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Washington OSHA Issues Draft PSM Rule for Refineries

Authors: Mark N. Duvall, Jayni A. Lanham, Michael F. Vitris
February 13, 2018

Click here for a PDF of this alert.

The Washington Department of Labor and Industries’ Division of Occupational Safety and Health (DOSH) recently released a new draft safety rule that would increase existing Process Safety Management (PSM) requirements for petrochemical refining facilities in the state of Washington.  The draft rule, which was released on January 16, 2018, arrives on the heels of California’s “PSM for Refineries” standard issued last fall and several years after an explosion with multiple fatalities at a refinery in Anacortes, Washington.  If finalized, Washington’s draft PSM rule would affect at least five large refineries owned by major energy companies. 

An Executive Summary issued by DOSH states that the discussion draft “mirrors the rule revisions recently adopted in California,” and that it is “the most significant update to our PSM requirements since 1992 when the rule was first adopted.” The draft rule would establish significant new requirements, such as:

  • Damage Mechanism Reviews (DMR): Employers would be required to perform an assessment of potential damage mechanisms that can affect process equipment, including corrosion, stress cracking, and other material degradation. Specifically, a team of engineers, operators, inspectors and persons familiar with damage mechanisms would be required to perform the review and include an assessment of potential damage mechanisms and inspection history. Hazards identified in the DMR that could cause death or serious physical harm would need to be immediately corrected. “Microbiologically-induced corrosion” would be added as a type of damage mechanism.
  • Safeguard Protection Analysis (SPA): To document the likelihood of all potential initiating events within 6 months after the completion of the PHA a safeguard protection analysis (SPA) would be required. The employer would also be required to conduct a hierarchy of controls analysis (HCA) for each recommendation resulting from the PHA.
  • Hierarchy of Hazard Controls Analysis (HCA): In certain situations, the employer would need to perform a hierarchy of hazard controls analysis (HCA). Such situations would include the implementation of recommendations that result from PHAs, following a major change as a part of an MOC, when an incident occurs, and when ensuring the quality of new equipment. The HCA would also need to identify and evaluate inherently safer measures to reduce risk to the greatest extent feasible.
  • Additional Management of Change Requirements (MOC): The draft rule would require the implementation of MOC procedures as a part of the new damage mechanism review (DMR), hierarchy of hazard controls analysis (HCA) and safeguard protection analysis (SPA). Likewise, the rule would require a review of potential changes with maintenance workers and contractor employees in addition to employees involved in the process.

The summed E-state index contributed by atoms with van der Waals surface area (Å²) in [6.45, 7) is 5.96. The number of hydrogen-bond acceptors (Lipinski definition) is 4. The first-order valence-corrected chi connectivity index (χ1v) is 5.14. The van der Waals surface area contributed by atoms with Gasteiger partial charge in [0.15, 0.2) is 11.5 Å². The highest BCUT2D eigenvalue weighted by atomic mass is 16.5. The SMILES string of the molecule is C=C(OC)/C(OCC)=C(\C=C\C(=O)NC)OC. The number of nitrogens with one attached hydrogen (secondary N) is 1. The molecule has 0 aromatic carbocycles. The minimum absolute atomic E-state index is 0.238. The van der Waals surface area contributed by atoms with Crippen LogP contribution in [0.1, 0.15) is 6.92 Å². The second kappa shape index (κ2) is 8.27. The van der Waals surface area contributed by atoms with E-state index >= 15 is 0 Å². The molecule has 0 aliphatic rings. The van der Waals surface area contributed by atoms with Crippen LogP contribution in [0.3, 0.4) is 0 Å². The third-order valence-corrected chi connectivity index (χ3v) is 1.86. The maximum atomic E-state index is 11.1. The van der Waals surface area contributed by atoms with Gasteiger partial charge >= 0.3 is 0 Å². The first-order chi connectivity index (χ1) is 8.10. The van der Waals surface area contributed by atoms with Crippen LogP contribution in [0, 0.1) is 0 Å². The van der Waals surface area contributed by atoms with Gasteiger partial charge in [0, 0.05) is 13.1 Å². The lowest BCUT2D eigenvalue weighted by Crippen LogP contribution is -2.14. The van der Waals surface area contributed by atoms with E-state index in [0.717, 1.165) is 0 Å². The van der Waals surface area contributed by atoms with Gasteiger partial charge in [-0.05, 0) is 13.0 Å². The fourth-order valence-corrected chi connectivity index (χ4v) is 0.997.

• Broader Operating Procedures: The draft rule would broaden the procedures required for each phase of operation. Procedures would need to define the conditions requiring emergency shutdown, and assign “responsibilities to qualified operators to ensure that [an] emergency shutdown is executed in a safe and timely manner.” Procedures for emergency operations would need to “provide that only qualified operators may initiate these operations,” and that before allowing operators into the vicinity of a leak, the employer must have either shutdown or depressurized the process or isolated the equipment.
  • Increased Training: Under the draft rule, the employer would have a greater role in ensuring the safety of contract employees, and training them about site’s hazards. A training record would need to be created including the type, subject, and verification that knowledge has been transferred.
  • Increased Compliance Audit Obligations: Employers would be required to certify that they have evaluated compliance with the provisions of the rule every three years. Employers would need to verify that they are following the procedures and practices developed under the rule and that their PSM program is effective. Employers would have to include employees with expertise and experience in the work they are reviewing on the audit team. The employer would need to provide a written report of the audit within 60 days.
  • Process Safety Management System: Under the draft rule, employers would be required to develop and implement a PSM management system administered by a PSM management coordinator who is responsible for compliance with this rule. Also, the employer would have to develop and maintain an organizational chart identifying management positions responsible for implementing the PSM Program elements required by this section.

The rulemaking is still in the early stages.  DOSH has scheduled public meetings to review the rule.  The next meeting date is February 21, 2018.  Additionally, DOSH has formed a PSM Advisory Committee including members from the labor and industry communities.  Its next meeting is scheduled for March 7, 2018.  Refineries in Washington should consider engaging early in the rulemaking process and outline their positions on the draft rule’s new obligations.

Beveridge & Diamond's Occupational Health & Safety Practice helps companies nationwide and in a variety of industrial sectors on a wide range of worker safety issues—in the rulemaking, counseling and litigation contexts—with a particular focus on chemicals and processes also regulated by environmental programs. For more information, please contact the authors.

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